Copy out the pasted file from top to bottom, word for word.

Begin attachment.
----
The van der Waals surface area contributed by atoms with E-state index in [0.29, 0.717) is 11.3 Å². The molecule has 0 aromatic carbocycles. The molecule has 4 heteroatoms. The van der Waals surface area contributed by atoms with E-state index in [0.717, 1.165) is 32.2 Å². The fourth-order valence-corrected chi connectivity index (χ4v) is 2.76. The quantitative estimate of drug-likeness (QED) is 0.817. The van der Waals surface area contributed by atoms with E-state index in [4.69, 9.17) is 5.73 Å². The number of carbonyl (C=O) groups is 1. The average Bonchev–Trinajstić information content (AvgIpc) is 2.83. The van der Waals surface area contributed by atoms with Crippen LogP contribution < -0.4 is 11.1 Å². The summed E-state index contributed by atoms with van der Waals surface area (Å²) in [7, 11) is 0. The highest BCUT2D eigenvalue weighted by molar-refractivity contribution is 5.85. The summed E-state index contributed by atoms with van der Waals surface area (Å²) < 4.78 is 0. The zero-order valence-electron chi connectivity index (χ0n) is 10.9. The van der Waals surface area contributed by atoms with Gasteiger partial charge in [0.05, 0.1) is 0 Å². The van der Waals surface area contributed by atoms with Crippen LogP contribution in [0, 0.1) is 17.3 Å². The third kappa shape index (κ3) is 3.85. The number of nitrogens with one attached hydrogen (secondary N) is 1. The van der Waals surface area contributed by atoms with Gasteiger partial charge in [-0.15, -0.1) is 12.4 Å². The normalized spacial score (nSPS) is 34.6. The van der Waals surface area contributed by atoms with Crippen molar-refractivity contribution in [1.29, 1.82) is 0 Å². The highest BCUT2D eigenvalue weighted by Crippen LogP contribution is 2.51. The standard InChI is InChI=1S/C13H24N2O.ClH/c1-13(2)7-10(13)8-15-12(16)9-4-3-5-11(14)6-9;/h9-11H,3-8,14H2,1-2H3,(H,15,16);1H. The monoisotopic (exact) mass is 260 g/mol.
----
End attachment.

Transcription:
The van der Waals surface area contributed by atoms with E-state index in [0.29, 0.717) is 11.3 Å². The molecule has 0 aromatic carbocycles. The molecule has 4 heteroatoms. The van der Waals surface area contributed by atoms with E-state index in [0.717, 1.165) is 32.2 Å². The fourth-order valence-corrected chi connectivity index (χ4v) is 2.76. The quantitative estimate of drug-likeness (QED) is 0.817. The van der Waals surface area contributed by atoms with E-state index in [4.69, 9.17) is 5.73 Å². The number of carbonyl (C=O) groups is 1. The average Bonchev–Trinajstić information content (AvgIpc) is 2.83. The van der Waals surface area contributed by atoms with Crippen LogP contribution < -0.4 is 11.1 Å². The summed E-state index contributed by atoms with van der Waals surface area (Å²) in [7, 11) is 0. The highest BCUT2D eigenvalue weighted by molar-refractivity contribution is 5.85. The summed E-state index contributed by atoms with van der Waals surface area (Å²) < 4.78 is 0. The zero-order valence-electron chi connectivity index (χ0n) is 10.9. The van der Waals surface area contributed by atoms with Gasteiger partial charge in [0.05, 0.1) is 0 Å². The van der Waals surface area contributed by atoms with Crippen LogP contribution in [0, 0.1) is 17.3 Å². The third kappa shape index (κ3) is 3.85. The number of nitrogens with one attached hydrogen (secondary N) is 1. The van der Waals surface area contributed by atoms with Gasteiger partial charge in [-0.15, -0.1) is 12.4 Å². The normalized spacial score (nSPS) is 34.6. The van der Waals surface area contributed by atoms with Crippen molar-refractivity contribution in [1.29, 1.82) is 0 Å². The highest BCUT2D eigenvalue weighted by Crippen LogP contribution is 2.51. The standard InChI is InChI=1S/C13H24N2O.ClH/c1-13(2)7-10(13)8-15-12(16)9-4-3-5-11(14)6-9;/h9-11H,3-8,14H2,1-2H3,(H,15,16);1H. The monoisotopic (exact) mass is 260 g/mol.